The Meaning of Life (Sunscreen)

 Kurt Vonnegut's commencement address at MIT
Ladies and gentlemen of the class of '97:
Wear sunscreen.
If I could offer you only one tip for the future, sunscreen would be it. The
long-term benefits of sunscreen have been proved by scientists, whereas the
rest of my advice has no  basis more reliable than my own meandering
experience. I will  dispense this advice now.
Enjoy the power and beauty of your youth. Oh, never mind.  You will not
understand the power and beauty of your youth  until they've faded. But
trust me, in 20 years, you'll look back at photos of
yourself and recall in a way you can't grasp  now how much possibility lay
before you and how fabulous you really looked. You are not as fat as you
imagine. Don't worry about the future. Or worry, but know that worrying is
as effective as trying to solve an algebra equation by chewing  bubble
gum. The real troubles in your life are apt to be things  that never crossed
your worried mind, the kind that blindside you  at 4 pm on some idleTuesday.
Do one thing every day that scares you.
Don't be reckless with other people's hearts. Don't put up with people who
are reckless with yours.
Don't waste your time on jealousy. Sometimes you're ahead, sometimes you're
behind. The race is long and, in the end,  it's only with yourself.
Remember compliments you receive. Forget the insults. If you succeed in
doing this, tell me how.
Keep your old love letters. Throw away your old bank statements.
Don't feel guilty if you don't know what you want to do with your life.
The most interesting people I know didn't know at  22 what they wanted to do
with their lives. Some of the most  interesting 40-year-olds I know still
Get plenty of calcium. Be kind to your knees. You'll miss them when they're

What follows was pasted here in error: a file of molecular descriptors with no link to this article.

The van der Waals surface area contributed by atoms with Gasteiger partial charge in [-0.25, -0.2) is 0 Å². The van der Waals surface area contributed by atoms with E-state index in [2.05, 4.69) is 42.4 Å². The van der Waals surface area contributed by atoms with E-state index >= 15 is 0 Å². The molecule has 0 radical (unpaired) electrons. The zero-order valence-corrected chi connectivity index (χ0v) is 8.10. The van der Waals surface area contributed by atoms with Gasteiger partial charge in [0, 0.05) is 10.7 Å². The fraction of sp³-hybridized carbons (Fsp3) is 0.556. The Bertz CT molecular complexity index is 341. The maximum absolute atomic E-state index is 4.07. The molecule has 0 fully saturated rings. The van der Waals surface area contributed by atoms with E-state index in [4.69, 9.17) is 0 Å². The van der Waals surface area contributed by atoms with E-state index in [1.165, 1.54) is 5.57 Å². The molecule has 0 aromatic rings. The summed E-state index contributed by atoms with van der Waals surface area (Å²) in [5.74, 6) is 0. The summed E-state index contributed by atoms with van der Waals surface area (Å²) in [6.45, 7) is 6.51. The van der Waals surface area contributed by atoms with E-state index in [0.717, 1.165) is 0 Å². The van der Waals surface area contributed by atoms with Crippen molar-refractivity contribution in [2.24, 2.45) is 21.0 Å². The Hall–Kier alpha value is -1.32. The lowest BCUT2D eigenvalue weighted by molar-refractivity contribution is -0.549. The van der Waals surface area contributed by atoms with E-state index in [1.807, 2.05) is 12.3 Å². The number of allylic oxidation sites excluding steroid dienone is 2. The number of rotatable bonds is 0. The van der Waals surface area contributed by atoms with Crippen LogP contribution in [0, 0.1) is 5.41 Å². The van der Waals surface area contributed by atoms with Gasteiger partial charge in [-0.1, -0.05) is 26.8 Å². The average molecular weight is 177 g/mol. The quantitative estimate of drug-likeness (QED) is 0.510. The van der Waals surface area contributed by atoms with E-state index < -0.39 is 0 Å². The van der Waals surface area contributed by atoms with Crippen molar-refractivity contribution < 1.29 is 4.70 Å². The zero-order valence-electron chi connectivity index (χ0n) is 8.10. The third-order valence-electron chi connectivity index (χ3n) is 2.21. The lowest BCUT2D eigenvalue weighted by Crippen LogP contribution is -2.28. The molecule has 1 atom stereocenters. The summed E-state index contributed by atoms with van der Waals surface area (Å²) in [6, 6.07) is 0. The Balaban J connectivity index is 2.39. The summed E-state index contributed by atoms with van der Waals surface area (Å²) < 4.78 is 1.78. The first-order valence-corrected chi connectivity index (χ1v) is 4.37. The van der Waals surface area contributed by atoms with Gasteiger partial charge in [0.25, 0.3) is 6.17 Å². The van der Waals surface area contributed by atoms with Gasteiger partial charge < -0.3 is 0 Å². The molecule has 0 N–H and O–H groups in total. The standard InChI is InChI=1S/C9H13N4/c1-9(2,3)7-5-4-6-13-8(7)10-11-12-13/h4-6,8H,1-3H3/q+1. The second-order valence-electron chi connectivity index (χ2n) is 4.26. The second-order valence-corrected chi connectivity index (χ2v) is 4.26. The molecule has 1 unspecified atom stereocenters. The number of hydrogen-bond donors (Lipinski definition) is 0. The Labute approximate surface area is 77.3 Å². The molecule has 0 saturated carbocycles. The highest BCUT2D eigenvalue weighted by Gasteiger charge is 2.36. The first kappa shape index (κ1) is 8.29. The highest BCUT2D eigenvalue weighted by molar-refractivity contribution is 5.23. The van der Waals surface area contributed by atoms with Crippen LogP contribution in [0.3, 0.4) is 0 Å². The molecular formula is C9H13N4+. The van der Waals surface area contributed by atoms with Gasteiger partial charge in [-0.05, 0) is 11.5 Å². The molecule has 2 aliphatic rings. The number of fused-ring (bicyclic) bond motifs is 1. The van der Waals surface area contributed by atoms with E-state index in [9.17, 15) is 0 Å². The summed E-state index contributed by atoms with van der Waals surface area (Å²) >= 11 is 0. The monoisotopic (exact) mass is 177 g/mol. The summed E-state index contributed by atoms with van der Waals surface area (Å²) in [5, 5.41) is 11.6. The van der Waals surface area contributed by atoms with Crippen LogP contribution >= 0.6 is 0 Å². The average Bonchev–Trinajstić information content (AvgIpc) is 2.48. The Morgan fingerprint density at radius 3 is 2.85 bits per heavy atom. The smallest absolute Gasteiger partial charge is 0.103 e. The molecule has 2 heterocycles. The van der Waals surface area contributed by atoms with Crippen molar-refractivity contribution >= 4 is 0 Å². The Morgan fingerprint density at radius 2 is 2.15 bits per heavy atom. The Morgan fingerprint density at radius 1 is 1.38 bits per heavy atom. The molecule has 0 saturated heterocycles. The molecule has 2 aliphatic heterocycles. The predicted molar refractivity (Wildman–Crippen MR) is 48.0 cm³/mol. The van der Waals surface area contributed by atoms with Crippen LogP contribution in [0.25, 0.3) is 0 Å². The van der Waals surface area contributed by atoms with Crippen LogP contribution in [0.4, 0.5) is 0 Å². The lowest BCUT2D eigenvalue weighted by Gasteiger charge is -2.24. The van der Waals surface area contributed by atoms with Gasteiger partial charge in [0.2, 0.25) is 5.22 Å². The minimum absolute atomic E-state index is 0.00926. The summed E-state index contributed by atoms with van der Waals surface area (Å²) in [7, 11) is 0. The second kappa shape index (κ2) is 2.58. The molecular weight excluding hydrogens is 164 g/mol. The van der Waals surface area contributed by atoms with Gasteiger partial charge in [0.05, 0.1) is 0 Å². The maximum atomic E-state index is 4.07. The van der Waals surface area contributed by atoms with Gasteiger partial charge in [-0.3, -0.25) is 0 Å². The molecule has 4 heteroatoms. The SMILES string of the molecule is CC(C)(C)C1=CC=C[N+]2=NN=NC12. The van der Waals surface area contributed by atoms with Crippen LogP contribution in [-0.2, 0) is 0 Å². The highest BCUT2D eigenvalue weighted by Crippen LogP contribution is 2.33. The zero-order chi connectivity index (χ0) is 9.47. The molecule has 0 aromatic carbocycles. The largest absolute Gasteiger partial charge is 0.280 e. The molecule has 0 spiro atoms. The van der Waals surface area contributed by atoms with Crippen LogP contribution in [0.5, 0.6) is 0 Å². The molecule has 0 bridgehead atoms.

Maybe you'll marry, maybe you won't. Maybe you'll have children, maybe you
won't. Maybe you'll divorce at 40, maybe you'll dance the funky chicken on
your 75th wedding anniversary. Whatever you  do, don't congratulate yourself
too much, or berate yourself either. Your choices are half chance. So are
everybody else's. Enjoy your body. Use it every way you can. Don't be afraid
of it or of what other people think of it. It's the greatest  instrument
you'll ever own.
Dance, even if you have nowhere to do it but your living room.
Read the directions, even if you don't follow them.
Do not read beauty magazines. They will only make you feel ugly.
Get to know your parents. You never know when they'll be gone for good.
Be nice to your siblings. They're your best link to  your past and the
people most likely to stick with you in the  future.
Understand that friends come and go, but with a precious few you should hold
 Work hard to bridge the gaps in geography and lifestyle, because the older
you get, the more you need  the people who knew you when you were young.
Live in New York City once, but leave before it makes you hard.
Live in Northern California once, but leave before it makes you  soft.
Accept certain inalienable truths: Prices will rise.Politicians will
philander. You, too, will get old. And when you do, you'll fantasize that
when you were young, prices were reasonable, politicians were  noble, and
children respected their elders.
Respect your elders.
Don't expect anyone else to support you. Maybe you have a trust fund.
Maybe you'll have a wealthy spouse. But you never know when either one might
run out.
Don't mess too much with your hair or by the time you're 40 it will look 85.
Be careful whose advice you buy, but be patient with those who supply it.
Advice is a form of nostalgia. Dispensing it is a way  of fishing the past
from the disposal, wiping it off, painting over the ugly parts and recycling
it for more than it's worth.

But trust me on the sunscreen.